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Tata Motors wants to build a micro-hybrid version of the Tata Nano, the $2,500 “people’s car” unveiled last year and slated (for now) to enter production in 2009. While the Indian auto giant has encountered a series of delays for the Nano — most of them […]

startstop-boschTata Motors wants to build a micro-hybrid version of the Tata Nano, the $2,500 “people’s car” unveiled last year and slated (for now) to enter production in 2009. While the Indian auto giant has encountered a series of delays for the Nano — most of them tied to disputes over land slated for factory construction — it has entered talks with German auto parts manufacturer Bosch to supply micro-hybrid, or start-stop, systems, India’s CNBC-TV18 reports.

Micro-hybrids are not true hybrid fuel systems, but Bosch says its technology can boost in-town fuel economy by up to 8 percent: Gasoline alone propels the vehicle, but the engine shuts down when it’s at rest. Electricity from the battery instantly restarts the engine when the driver hits the accelerator.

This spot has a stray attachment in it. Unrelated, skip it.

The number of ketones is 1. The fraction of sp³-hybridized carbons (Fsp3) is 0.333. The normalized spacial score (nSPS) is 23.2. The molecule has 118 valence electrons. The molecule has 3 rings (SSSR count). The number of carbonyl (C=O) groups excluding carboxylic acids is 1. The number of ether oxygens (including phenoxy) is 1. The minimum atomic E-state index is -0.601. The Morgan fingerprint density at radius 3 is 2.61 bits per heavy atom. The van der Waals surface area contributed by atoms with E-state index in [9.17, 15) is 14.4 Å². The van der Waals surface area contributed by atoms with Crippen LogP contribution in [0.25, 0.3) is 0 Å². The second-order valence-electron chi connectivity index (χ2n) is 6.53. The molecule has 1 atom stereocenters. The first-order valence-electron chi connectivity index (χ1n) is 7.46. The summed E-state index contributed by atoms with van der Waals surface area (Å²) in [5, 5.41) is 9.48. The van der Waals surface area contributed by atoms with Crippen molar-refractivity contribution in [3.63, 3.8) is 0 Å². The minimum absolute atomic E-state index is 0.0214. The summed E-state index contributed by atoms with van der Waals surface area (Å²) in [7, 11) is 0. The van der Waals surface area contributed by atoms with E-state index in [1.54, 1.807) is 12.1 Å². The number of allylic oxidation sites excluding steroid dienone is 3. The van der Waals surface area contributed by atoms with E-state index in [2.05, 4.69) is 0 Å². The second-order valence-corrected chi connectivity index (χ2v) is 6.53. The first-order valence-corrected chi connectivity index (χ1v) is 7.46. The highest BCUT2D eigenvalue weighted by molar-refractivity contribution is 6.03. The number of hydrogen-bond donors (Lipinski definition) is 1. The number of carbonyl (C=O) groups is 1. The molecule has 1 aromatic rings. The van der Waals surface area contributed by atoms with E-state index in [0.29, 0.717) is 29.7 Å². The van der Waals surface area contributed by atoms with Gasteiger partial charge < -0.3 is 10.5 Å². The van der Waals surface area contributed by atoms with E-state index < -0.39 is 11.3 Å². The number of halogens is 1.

Two years ago, Bosch forecast that start-stop technology would appear in 1 out of every 5 cars by 2015. So far, BMW, Mini, Fiat, and Kia have come on board. While the system represents a relatively inexpensive add-on, it would add up to 6,000 rupee, or about $125 to the the price tag for the Nano — not insignificant for a car whose chief selling point is affordability. If Tata can ramp to the 100,000 annual production it originally envisioned for the Nano, the deal could be a good score for Bosch. Like Tata, the company has idled factories in recent months in response to slumping global demand.

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